Pope fails to satisfy on first state visit `home`

Pope Benedict XVI`s first state visit to his native Germany fell far short of the expectations of sex abuse victims and those clamouring for a more open and tolerant Church.

Bonn: Pope Benedict XVI`s first state visit to his native Germany fell far short of the expectations of sex abuse victims and those clamouring for a more open and tolerant Church.

Benedict`s four-day marathon, which wrapped up Sunday, taking in Berlin, the former communist East German city of Erfurt and staunchly Catholic Freiburg aimed to reinvigorate a Church in crisis in the face of the abuse scandals and growing secularisation.

The leader of the world`s 1.2 billion Roman Catholics addressed cheering masses and held talks with the political class as well as Muslim, Jewish, Protestant and Orthodox leaders in a conciliatory gesture among the faiths.

However those expecting the pope to take concrete steps toward healing religious rifts or modernising the Church in the interest of winning back alienated Roman Catholics were sorely disappointed.

"Nothing will change under Benedict XVI -- this year`s trip was a nice show, nothing more," Catholic theology professor Werner Tzscheetzsch, a longtime Church critic, told the website of Der Spiegel news weekly.

Those who expected a softening of his stances on sexual dogma, the role of women in the Church or outreach to other faiths "don`t know this pope," Tzscheetzsch said.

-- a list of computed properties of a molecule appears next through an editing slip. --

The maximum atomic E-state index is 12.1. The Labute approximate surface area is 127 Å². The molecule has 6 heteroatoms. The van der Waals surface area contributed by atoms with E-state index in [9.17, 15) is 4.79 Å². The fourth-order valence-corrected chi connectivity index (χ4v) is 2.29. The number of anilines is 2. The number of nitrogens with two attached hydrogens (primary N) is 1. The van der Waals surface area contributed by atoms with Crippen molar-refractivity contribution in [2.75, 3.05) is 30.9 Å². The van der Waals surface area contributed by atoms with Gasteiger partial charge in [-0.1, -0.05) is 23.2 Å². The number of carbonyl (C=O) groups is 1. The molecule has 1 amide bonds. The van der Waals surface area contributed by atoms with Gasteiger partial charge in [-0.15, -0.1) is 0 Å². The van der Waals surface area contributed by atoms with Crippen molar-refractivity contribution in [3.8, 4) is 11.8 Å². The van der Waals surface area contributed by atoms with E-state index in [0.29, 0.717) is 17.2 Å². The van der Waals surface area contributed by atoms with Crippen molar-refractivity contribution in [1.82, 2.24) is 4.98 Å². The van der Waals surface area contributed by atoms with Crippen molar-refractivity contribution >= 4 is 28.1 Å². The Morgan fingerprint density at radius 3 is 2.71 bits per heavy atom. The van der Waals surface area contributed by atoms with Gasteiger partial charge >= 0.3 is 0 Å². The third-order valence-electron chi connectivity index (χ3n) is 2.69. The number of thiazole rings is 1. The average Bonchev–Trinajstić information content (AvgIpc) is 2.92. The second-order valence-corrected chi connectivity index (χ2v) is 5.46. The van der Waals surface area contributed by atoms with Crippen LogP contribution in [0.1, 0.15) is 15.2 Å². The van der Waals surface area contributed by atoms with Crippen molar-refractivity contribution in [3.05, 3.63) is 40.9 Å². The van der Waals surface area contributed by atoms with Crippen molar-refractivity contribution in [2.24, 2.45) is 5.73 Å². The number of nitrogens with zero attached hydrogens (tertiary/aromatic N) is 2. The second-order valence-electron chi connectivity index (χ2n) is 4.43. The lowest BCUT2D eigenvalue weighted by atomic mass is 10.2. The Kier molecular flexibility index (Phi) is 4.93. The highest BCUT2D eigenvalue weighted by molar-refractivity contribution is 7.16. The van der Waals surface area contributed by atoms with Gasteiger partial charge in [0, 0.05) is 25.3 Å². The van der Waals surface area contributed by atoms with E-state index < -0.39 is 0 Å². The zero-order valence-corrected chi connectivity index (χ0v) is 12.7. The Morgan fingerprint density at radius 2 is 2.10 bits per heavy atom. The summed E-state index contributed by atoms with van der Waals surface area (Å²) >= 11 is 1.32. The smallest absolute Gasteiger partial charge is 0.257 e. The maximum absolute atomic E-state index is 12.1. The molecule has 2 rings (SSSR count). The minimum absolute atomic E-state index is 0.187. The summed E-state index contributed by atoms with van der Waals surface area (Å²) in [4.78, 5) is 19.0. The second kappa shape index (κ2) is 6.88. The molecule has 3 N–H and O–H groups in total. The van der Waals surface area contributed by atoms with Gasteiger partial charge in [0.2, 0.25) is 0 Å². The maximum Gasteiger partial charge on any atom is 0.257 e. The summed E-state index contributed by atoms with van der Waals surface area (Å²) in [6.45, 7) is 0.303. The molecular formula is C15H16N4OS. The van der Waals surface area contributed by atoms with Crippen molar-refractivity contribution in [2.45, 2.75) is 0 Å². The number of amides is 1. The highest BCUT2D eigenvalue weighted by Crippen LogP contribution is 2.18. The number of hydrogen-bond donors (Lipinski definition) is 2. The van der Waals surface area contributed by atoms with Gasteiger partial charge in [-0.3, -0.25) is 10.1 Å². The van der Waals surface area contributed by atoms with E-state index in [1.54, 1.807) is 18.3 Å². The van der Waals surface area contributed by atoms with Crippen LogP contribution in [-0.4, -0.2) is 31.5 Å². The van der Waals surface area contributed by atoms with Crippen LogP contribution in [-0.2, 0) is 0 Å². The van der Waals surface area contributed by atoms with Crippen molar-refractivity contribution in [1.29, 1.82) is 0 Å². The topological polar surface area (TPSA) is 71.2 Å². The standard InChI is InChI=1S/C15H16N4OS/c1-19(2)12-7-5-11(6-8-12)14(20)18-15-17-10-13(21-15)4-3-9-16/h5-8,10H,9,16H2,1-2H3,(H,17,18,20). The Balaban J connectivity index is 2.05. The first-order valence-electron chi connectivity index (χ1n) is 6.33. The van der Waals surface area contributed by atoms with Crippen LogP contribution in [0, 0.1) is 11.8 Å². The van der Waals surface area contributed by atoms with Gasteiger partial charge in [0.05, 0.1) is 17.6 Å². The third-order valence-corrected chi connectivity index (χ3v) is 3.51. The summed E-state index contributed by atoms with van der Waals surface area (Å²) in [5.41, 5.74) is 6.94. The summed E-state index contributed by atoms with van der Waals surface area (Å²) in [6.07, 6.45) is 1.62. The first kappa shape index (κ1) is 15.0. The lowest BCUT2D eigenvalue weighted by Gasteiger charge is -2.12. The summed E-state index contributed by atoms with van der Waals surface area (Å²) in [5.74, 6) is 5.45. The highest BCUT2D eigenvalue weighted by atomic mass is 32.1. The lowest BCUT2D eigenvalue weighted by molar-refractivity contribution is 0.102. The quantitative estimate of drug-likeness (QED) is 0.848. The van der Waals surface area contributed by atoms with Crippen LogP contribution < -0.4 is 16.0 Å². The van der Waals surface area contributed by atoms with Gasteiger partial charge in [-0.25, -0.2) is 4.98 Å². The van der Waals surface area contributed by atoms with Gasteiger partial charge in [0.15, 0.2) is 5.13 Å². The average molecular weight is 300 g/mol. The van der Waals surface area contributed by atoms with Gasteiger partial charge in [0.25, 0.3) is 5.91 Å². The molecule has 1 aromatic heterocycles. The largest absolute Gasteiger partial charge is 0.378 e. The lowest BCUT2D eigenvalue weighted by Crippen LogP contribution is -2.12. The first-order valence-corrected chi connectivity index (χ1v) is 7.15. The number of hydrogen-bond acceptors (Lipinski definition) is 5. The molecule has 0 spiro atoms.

"He`s a showman who knows how to hide his toughness," he added.

Despite blanket media coverage, the visit met with a large measure of apathy in this increasingly secular society with liberal views on sexuality.

Even protests in Berlin attacking the paedophile priest scandals and the pope`s opposition to gays and artificial contraception remained low-key.

But Germans are leaving both the Catholic and Lutheran Churches in droves.

Richard David Precht, a best-selling German author on philosophical issues, said the lukewarm reception in Germany, which had taken great pride in his 2005 election, was symptomatic of a Western trend.

"The fate of the Catholic Church in the next few years and decades is not looking very positive or euphoric and I don`t think the pope`s visit is likely to stop the decline of Catholicism in Germany," he told ZDF public television.

"I think we will continue to see falling numbers of Catholics unless we experience a major economic downturn."

The pope used his trip to call German Catholics to order and hammer home his ultra-conservative credo on a range of issues such as artificial contraception, abortion, euthanasia and gay marriage.

But he acknowledged that the Church was at a difficult crossroads and urged the faithful to remain true to Rome in "this time of danger and radical change" and a "crisis of faith".

The pontiff held a keenly awaited private meeting with a small group of survivors of sex abuse by Catholic clergy in Erfurt Friday, as he had on previous visits to Britain, Malta, the United States and Australia.
But victims` groups were unappeased, calling for the Vatican to open up its archives, where cases of abuse are documented, and allow the crimes to be fully investigated.

His first speech before a national parliament, given Thursday in Berlin, was hotly disputed in the run-up to the visit and prompted the boycott of around 60 deputies who said it undermined the separation of Church and state.

But the highly philosophical address met with a standing ovation from the MPs present and Chancellor Angela Merkel, the daughter of a Protestant pastor, said its call for a revival of ethics in public life struck a chord.


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